Fronting Iron Maiden was the biggest job in the world
Published 03/10/2008 | 14:24
Blaze Bayley defied the critics to steer Iron Maiden through choppy waters before going on to launch a successful solo career. Edwin McFee spoke to him about how his wife — who was critically ill at the time of this interview — was the catalyst for him turning things around after a dark period in his life
Blaze Bayley defied the critics to steer Iron Maiden through choppy waters before going on to launch a successful solo career. Edwin McFee spoke to him about how his wife — who was critically ill at the time of this interview — was the catalyst for him turning things around after a dark period in his lifeTwo-fingered salute ... Blaze Bayley takes on the world
Mean ‘n’ moody ... Blaze Bayley and his bandmatesEarlier this year, Blaze Bayley, the former frontman for both Iron Maiden and Wolfsbane, released his fourth solo album The Man Who Would Not Die. As titles go, it’s a pretty straightforward statement of intent that is about as subtle as a sledge-hammer to the unmentionables and sonically is pretty much the strongest material he’s ever produced during his 24 year career.
The rock press may have tried their best to break the singer in two ever since he joined Maiden in late 1993 after Bruce Dickinson departed to “find himself,” but over the course of the 12 tracks on The Man Who Would Not Die, Blaze has proved without a shadow of a doubt that the fires of ambition are still burning strong.
“This is such an important record for me,” offers the 45-year-old rock legend. “A few years ago I was broke, depressed, without a record contract and I didn’t have a band. It was a dark time for me. I was considering giving it up and throwing in the towel. But then I met Debbie, who is now my wife and manager. I’ve known her nearly all my life. We grew up together in Tamworth and fate seemed to bring us together again. She’s been instrumental in the making of this album and getting my head together.”
Tragically for the Bayley family, earlier this summer, on July 6, Debbie was rushed to hospital where it was revealed that she suffered a brain haemorrhage. At the time of our interview, the singer (whose real name is Bayley Cook) is by her bedside, as she lies in a coma. The day before, she suffered her second stroke.
“Things are difficult right now,” explains Blaze. “However I’m adamant that everything Debbie has planned will still go ahead. She’s worked so hard booking the tour and getting the album out that I want to make sure it doesn’t go to waste.”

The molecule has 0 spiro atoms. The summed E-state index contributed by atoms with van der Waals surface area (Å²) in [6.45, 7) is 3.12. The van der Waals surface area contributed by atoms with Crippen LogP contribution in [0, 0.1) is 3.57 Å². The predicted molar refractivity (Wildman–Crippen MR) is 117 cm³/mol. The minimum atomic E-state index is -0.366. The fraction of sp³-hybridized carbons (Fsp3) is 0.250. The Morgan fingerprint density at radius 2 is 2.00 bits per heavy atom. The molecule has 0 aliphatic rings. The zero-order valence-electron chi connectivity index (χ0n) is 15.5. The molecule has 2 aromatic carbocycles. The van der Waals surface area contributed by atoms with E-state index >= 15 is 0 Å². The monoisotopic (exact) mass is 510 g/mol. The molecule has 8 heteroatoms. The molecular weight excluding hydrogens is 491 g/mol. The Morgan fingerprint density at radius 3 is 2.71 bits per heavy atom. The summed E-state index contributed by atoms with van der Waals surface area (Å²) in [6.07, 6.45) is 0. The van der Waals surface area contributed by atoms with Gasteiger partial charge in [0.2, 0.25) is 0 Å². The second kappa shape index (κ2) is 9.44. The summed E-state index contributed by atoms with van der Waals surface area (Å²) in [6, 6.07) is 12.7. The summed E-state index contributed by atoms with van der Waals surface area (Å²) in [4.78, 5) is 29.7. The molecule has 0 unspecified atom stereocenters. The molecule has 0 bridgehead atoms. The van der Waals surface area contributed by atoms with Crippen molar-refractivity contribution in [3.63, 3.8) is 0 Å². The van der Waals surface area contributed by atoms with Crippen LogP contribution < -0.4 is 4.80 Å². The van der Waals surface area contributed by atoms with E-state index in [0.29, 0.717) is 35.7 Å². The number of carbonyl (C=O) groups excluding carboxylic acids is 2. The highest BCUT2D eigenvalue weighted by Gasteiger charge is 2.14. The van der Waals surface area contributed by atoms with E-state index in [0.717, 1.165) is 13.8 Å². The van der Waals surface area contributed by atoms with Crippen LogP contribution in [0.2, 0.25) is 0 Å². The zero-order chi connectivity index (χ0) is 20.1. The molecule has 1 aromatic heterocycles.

This strength of character has always been something that marked Blaze out for the history books. While growing up in Tamworth he was often told by his father and those around him that his career in punk/metal upstarts Wolfsbane would never amount to anything. In fact this would later be immortalised on the ’91 classic single Broken Doll and despite the nay-sayers, the Wolfies made three studio albums (1989’s Live Fast, Die Fast, 1991’s Down Fall the Good Guys and 1994’s self-titled
swan-song) as well as a thunderous live album Massive Noise Injection and an EP called All Hell is Breaking Loose Down At Little Kathy Wilson’s Place which was produced by none other than current Bruce Springsteen knob-twiddler, Brendan O’Brien in 1990. Not bad going for a band that was once so broke they considered robbing their local post office, eh?
“I’m immensely proud of the Wolfsbane days,” Blaze smiles. “You know the way our fan-club was called the Howling Mad S**t-Heads? Well, we were even worse. When I left the band to join Maiden it caused a bit of bad blood between me and the guys, but that’s all water under the bridge now and we’ve played a few reunion shows together which were great fun and just like the old days.”
Back in the early Nineties, it wasn’t just his former bandmates’ noses that were put out of joint when he was recruited to join the biggest heavy metal band in the world — it was also the mainstream press and Bruce Dickinson acolytes.